Thursday, March 15, 2018 - 8:59am
Many residents of Dane County get their water supply from their own private wells. Unlike public water supplies that are continuously tested and monitored, homeowners that have their own well are responsible for making sure their drinking water is safe. Public Health Madison Dane County (PHMDC) recommends adding well water testing to your list of regular spring maintenance tasks.
“We advise well owners to get their well water tested for bacteria and nitrates every year,” says Kirsti Sorsa, Laboratory Supervisor, for PHMDC. “Disease-causing bacteria can get into the well and cause symptoms like nausea, vomiting, fever and diarrhea, so it important to have your well checked yearly for bacteria. It is also important to test for nitrates particularly in households with pregnant women, infants, and young children.”
If your area has been flooded by the spring snow melt, your private well may be contaminated by pollutants carried in the floodwaters. Testing should be done anytime the area around your well has flooded, or if you notice changes in taste, odor or appearance of your water.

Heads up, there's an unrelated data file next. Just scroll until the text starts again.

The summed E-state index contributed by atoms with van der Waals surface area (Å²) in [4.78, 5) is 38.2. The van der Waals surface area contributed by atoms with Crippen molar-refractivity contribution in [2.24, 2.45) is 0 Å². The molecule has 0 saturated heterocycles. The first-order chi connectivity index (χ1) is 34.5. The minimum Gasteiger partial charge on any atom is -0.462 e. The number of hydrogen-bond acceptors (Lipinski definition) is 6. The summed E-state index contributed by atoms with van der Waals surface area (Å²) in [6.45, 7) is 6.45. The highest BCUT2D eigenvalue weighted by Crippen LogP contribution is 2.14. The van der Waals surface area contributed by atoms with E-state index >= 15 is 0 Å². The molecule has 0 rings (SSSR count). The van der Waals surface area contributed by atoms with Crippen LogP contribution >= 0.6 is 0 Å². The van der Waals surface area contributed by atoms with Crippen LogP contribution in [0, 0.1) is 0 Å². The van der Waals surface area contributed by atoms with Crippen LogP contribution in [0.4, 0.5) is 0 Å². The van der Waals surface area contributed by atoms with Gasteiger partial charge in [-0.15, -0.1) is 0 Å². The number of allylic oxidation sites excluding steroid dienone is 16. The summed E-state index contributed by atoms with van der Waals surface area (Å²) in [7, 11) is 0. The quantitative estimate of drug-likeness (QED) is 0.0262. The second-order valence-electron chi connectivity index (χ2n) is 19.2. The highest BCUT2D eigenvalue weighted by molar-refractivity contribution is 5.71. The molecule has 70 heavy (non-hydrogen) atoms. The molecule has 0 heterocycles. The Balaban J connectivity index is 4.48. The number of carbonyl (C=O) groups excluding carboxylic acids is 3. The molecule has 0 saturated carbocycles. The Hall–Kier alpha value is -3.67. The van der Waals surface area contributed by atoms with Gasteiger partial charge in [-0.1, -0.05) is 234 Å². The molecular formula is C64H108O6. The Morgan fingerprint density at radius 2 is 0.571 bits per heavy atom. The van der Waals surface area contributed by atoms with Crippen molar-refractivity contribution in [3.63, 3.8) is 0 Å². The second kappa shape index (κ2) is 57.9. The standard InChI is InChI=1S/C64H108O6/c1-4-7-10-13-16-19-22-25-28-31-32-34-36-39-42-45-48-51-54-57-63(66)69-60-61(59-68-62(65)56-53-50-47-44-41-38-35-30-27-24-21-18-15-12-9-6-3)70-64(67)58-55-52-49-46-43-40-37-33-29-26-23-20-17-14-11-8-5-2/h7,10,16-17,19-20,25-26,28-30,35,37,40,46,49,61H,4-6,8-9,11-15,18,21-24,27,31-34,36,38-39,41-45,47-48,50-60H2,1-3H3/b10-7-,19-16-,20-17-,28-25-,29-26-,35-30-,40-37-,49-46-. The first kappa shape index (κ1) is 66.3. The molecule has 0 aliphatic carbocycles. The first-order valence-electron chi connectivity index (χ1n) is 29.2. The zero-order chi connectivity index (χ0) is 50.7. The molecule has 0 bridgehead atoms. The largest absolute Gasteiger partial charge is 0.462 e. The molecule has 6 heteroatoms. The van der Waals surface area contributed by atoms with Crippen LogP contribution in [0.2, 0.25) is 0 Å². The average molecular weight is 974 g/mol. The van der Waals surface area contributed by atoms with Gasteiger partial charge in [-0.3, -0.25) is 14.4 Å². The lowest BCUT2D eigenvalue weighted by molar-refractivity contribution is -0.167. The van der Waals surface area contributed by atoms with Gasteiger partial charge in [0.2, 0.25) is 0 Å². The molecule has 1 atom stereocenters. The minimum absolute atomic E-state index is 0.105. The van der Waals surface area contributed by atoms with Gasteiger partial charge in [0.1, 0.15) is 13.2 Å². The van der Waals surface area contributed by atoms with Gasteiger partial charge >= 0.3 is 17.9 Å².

Depending on the age and type of plumbing in your house, there may be a need to test for other things like lead and other metals. For example, homeowners that have old lead pipes and service lines may want to test for lead since lead in drinking water can pose a health risk for infants and young children.
PHMDC has a certified laboratory that can test your drinking water for bacteria, nitrites/nitrates, metals, and other contaminants. Lab staff are available to discuss your testing needs and make recommendations for your particular situation by calling 608-243-0357. They will also provide you with information about how to get a test kit and take a water sample.
Information about tests and fees is available on the PHMDC website. If you have well water and are unable to afford testing, free water testing is available if a pregnant woman or a new child lives in the home. Call (608) 242-6515 for more information.
A safe well keeps your household healthy and protects our groundwater.Contacts:
- Sarah Mattes, (608) 242-6414, email@example.com